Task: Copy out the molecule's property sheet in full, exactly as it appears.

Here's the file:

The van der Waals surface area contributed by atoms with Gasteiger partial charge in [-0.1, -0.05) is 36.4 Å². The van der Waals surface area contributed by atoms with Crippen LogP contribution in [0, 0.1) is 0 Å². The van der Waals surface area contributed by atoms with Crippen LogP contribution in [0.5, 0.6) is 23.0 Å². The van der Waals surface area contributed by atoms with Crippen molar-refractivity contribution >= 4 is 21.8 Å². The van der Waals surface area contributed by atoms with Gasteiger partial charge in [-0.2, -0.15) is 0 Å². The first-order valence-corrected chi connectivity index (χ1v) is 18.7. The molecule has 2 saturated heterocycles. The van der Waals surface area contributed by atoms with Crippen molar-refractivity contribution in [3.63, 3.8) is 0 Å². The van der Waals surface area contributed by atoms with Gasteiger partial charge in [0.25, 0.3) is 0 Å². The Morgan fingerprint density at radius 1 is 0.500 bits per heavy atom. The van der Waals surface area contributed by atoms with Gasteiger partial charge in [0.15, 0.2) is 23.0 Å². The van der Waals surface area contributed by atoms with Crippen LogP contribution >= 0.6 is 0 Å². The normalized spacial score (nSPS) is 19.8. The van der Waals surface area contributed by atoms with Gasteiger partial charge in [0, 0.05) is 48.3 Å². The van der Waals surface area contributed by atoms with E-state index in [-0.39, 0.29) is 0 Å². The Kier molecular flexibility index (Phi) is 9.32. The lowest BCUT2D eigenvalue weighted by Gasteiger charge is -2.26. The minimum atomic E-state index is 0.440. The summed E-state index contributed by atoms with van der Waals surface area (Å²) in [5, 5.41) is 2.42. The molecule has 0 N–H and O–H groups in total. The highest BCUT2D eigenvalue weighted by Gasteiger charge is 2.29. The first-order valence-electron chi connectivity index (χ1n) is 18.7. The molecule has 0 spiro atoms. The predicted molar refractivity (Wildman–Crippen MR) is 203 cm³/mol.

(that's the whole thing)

The van der Waals surface area contributed by atoms with Gasteiger partial charge in [-0.1, -0.05) is 36.4 Å². The van der Waals surface area contributed by atoms with Crippen LogP contribution in [0, 0.1) is 0 Å². The van der Waals surface area contributed by atoms with Crippen LogP contribution in [0.5, 0.6) is 23.0 Å². The van der Waals surface area contributed by atoms with Crippen molar-refractivity contribution >= 4 is 21.8 Å². The van der Waals surface area contributed by atoms with Gasteiger partial charge in [-0.2, -0.15) is 0 Å². The first-order valence-corrected chi connectivity index (χ1v) is 18.7. The molecule has 2 saturated heterocycles. The van der Waals surface area contributed by atoms with Crippen molar-refractivity contribution in [3.63, 3.8) is 0 Å². The van der Waals surface area contributed by atoms with Gasteiger partial charge in [0.25, 0.3) is 0 Å². The Morgan fingerprint density at radius 1 is 0.500 bits per heavy atom. The van der Waals surface area contributed by atoms with Gasteiger partial charge in [0.15, 0.2) is 23.0 Å². The van der Waals surface area contributed by atoms with Crippen LogP contribution >= 0.6 is 0 Å². The normalized spacial score (nSPS) is 19.8. The van der Waals surface area contributed by atoms with Gasteiger partial charge in [0, 0.05) is 48.3 Å². The van der Waals surface area contributed by atoms with E-state index in [-0.39, 0.29) is 0 Å². The Kier molecular flexibility index (Phi) is 9.32. The lowest BCUT2D eigenvalue weighted by Gasteiger charge is -2.26. The minimum atomic E-state index is 0.440. The summed E-state index contributed by atoms with van der Waals surface area (Å²) in [5, 5.41) is 2.42. The molecule has 0 N–H and O–H groups in total. The highest BCUT2D eigenvalue weighted by Gasteiger charge is 2.29. The first-order valence-electron chi connectivity index (χ1n) is 18.7. The molecule has 0 spiro atoms. The predicted molar refractivity (Wildman–Crippen MR) is 203 cm³/mol.